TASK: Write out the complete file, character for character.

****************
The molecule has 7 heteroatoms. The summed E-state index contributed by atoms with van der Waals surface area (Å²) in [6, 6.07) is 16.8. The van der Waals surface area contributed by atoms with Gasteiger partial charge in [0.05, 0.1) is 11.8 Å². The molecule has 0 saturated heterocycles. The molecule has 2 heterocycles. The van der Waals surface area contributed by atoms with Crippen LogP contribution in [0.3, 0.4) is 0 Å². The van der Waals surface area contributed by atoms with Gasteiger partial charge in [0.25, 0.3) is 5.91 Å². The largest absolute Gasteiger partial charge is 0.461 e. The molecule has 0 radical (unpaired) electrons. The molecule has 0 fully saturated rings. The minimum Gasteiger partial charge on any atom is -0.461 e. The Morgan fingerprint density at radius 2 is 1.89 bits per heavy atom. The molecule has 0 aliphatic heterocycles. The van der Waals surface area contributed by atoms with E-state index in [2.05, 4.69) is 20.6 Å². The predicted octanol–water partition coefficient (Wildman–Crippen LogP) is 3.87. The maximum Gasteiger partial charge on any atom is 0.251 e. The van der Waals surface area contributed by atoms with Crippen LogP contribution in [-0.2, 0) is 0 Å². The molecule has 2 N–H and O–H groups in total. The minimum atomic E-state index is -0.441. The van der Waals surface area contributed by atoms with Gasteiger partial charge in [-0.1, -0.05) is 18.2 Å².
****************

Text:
The molecule has 7 heteroatoms. The summed E-state index contributed by atoms with van der Waals surface area (Å²) in [6, 6.07) is 16.8. The van der Waals surface area contributed by atoms with Gasteiger partial charge in [0.05, 0.1) is 11.8 Å². The molecule has 0 saturated heterocycles. The molecule has 2 heterocycles. The van der Waals surface area contributed by atoms with Crippen LogP contribution in [0.3, 0.4) is 0 Å². The van der Waals surface area contributed by atoms with Gasteiger partial charge in [0.25, 0.3) is 5.91 Å². The largest absolute Gasteiger partial charge is 0.461 e. The molecule has 0 radical (unpaired) electrons. The molecule has 0 fully saturated rings. The minimum Gasteiger partial charge on any atom is -0.461 e. The Morgan fingerprint density at radius 2 is 1.89 bits per heavy atom. The molecule has 0 aliphatic heterocycles. The van der Waals surface area contributed by atoms with E-state index in [2.05, 4.69) is 20.6 Å². The predicted octanol–water partition coefficient (Wildman–Crippen LogP) is 3.87. The maximum Gasteiger partial charge on any atom is 0.251 e. The van der Waals surface area contributed by atoms with Crippen LogP contribution in [-0.2, 0) is 0 Å². The molecule has 2 N–H and O–H groups in total. The minimum atomic E-state index is -0.441. The van der Waals surface area contributed by atoms with Gasteiger partial charge in [-0.1, -0.05) is 18.2 Å².